In Indian country in this day in age, we find teenagers who believe that a job at a fast food restaurant is all they are capable of getting. This shouldn't be. These teenagers need to realize that there are bigger and better jobs available to them in their future. In the Palm Springs area, Native American teenagers can't even get a job at a fast food restaurant if they don't speak Spanish. It's time that Indian country stop relying on others for employment opportunities and create their own. Economic development planning for tribes seems to be lagging in one area - job creation.
When you think in terms of unemployment rates and poverty lines in which American Indians find themselves, consider this: "With more than a quarter of Indian people living in poverty, and unemployment rates of reservations more than double the population at large - 13.6 percent on average, and over 80 percent in some communities - there is no group of people with a more urgent economic crisis than American Indians." (National Congress of American Indians, Weaving our future: A proposal for Economic Stimulus in Indian Country, February 2003)
With that in mind, how should tribes go about lessening the gap? One way is through long-range economic development planning. Not very often do we see a comprehensive long-range tribal economic development plan that has the underlying theme of job creation throughout each department, whether it is in the areas of tribal government, environmental, health, human resources, social services, justice, or education. If there were more out there, then perhaps there would be better guidance and understanding between tribal governments and the federal government regarding a tribe's economic stimulus.
An excellent source of job creation is through entrepreneurial enterprises. Why not teach these teenagers as well as other members in their communities the value of going into business themselves? Tribal leaders need to encourage their members to create their own businesses, by offering to them the capital needed or direct them to the means necessary in order to start a small business. Not only is a venture like this beneficial to the business owner, but it also benefits the economic stability of the tribal economy by bringing in dollars and creating jobs. Ultimately, this could only aid the goal of becoming a self-sustaining entity and in developing a strong economy.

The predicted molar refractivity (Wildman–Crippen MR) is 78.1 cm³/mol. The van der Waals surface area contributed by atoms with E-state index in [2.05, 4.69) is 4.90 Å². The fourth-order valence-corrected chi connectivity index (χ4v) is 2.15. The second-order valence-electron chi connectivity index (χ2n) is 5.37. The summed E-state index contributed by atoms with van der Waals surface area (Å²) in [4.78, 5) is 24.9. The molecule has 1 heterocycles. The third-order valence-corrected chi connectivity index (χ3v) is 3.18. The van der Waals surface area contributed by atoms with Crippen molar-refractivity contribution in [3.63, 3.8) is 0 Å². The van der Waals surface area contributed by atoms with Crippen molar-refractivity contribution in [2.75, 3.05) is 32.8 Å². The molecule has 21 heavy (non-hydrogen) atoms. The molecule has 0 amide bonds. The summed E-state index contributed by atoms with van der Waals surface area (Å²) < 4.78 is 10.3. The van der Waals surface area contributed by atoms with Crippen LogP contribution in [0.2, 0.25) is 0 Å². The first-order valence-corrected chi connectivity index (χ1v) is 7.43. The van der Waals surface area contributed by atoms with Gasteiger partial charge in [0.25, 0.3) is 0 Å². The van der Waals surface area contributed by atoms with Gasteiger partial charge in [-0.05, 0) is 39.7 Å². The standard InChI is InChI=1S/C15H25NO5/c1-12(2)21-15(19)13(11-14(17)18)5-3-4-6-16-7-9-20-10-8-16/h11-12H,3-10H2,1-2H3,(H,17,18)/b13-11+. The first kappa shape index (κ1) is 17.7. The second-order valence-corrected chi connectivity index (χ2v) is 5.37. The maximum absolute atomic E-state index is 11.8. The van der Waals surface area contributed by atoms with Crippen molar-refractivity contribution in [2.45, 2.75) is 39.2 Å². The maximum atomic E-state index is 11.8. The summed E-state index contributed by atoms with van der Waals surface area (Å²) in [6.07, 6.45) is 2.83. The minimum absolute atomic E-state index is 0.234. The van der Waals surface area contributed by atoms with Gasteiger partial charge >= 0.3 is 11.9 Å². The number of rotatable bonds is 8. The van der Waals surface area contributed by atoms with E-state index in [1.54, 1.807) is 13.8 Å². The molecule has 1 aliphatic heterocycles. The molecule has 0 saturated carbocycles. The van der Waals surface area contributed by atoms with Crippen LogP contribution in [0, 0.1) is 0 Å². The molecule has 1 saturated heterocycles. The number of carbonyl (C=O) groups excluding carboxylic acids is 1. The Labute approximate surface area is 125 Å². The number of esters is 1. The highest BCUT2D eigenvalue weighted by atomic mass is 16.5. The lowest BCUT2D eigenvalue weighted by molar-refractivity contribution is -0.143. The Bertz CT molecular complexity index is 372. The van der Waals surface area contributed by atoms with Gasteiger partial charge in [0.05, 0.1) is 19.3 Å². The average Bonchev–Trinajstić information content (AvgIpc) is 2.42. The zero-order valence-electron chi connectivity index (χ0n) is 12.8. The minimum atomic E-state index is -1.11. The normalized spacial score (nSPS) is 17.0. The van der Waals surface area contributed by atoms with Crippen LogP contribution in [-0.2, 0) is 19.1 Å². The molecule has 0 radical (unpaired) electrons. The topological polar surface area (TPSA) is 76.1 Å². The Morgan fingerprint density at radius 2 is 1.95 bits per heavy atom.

One invaluable resource can be found at the U.S. Small Business Administration, Office of Native American Affairs, headed by Ms. Thelma Stiffarm (Gros Ventre Tribe). As the assistant administrator, her job is to outreach to tribal colleges and universities, and to tribal leaders. Her main focus is to get the SBA Office of Native Americans more exposure and to provide more information to Native-owned businesses throughout the United States.
Let's not stop there. Why don't we start educating our youth at the Headstart level about business? Even at that age, they are very aware about the value of a dollar and how much candy it can buy them. They already know about trading their peanut butter and jelly sandwhich for a bag of chips at lunchtime. At this age, they are already acting as businessmen and businesswomen. Why not use this anology to teach them about the business world as it pertains to real life and the global economy? This is where we need to reach these children and get them to start thinking about the opportunities off the reservation and creating opportunities on the reservation. Getting our future business leaders to start thinking as business leaders is where our economic development needs to begin.
In Washington, D.C. there are numerous national Indian organizations creating legislation left and right, but are failing to include the job creation perspective in all aspects. Take for example, a new piece of legislation that is going to provide new housing initiatives on reservations. It's a good thing that there will be new houses for families who need them, but who is building these houses for them? Is it yet another non-Native contractor who swoops in to get the bag full of money? The construction workers who are painstakingly pounding each nail, who are they? Do they really care about the houses they are bulding and who these houses are meant for? If a Native-owned contractor accepted the proposal to build these houses, this means that the money is going back to the community and most likely, construction workers would be hired straight from that community. This means dollars going back into the tribal economy. Now this is a good thing.
This is just one example of how even at the policy making level, job creation is forgotten. Ideally, this is where it should start.
If you are the head of one of these programs or departments think about how you can use those federally funded dollars to create jobs after the money has run out or is running low. Think about the teenager who is looking for a job, a job that isn't there. Think about the new graduates out of college and university, who spent the years and dollars they didn't have in order to help their tribe succeed in the future. It doesn't matter what department you are working for - there is always room for job creation!
Pete Homer, President and CEO of the National Indian Business Association has 36 years of experience in economic development. One of most important problems he has seen is that there is not enough job creation throughout Indian country. National organizations, tribal governments, their departments, and the federal government all need to think seriously about creating jobs, and taking tribal members off the welfare system once and for all.